Lelystad regional airport can be expanded to cope with up to 45,000 take-offs and landings a year, according to a new report into the future of the airport on the Flevoland polder.
Moving flights to Lelystad will free up airspace at Amsterdam’s Schiphol airport, said the report, drawn up by former environment minister Hans Alders, for the government.
Alders recommends a phased in approach: 25,000 flights up to 2015 and then 20,000 more. In particular the second phase will require careful monitoring of the noise nuisance and the effect on farming and nature, the report said.
The hunt for more aircraft space has been prompted by fears that Schiphol has already reached its limits and will not be able to accommodate an forecast extra 70,000 aircraft movements a year, news agency ANP said.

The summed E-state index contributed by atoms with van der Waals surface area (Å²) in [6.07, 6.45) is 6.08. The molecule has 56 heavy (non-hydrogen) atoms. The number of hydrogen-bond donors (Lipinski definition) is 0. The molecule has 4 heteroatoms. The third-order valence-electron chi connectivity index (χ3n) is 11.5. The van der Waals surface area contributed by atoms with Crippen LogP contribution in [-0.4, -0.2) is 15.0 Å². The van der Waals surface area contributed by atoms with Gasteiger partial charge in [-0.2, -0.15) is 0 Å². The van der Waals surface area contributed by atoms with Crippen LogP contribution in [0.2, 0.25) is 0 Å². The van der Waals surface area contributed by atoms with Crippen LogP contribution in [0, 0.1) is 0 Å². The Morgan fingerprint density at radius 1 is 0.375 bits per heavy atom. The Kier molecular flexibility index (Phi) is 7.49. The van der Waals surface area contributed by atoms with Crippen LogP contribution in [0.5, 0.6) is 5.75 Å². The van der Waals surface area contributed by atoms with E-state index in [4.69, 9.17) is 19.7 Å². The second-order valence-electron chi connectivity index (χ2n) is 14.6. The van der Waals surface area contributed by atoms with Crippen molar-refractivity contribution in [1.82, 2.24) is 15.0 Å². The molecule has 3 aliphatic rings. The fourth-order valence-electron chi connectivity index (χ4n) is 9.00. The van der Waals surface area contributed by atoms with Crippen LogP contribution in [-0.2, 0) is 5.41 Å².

The government said in 2009 it wanted to expand the small regional airport outside the new town to take bigger planes and to focus more on business travellers. Eventually European charter flights would also be shifted to the polder airport, the government said at the time.
But last December, the Supreme Court tore up the plans, saying ministers’ refusal to set down flight paths gave rise to too much uncertainty for surrounding farms and made it impossible to assess the environmental affect of the expansion.
Supreme Court scraps Lelystad airport expansion plans
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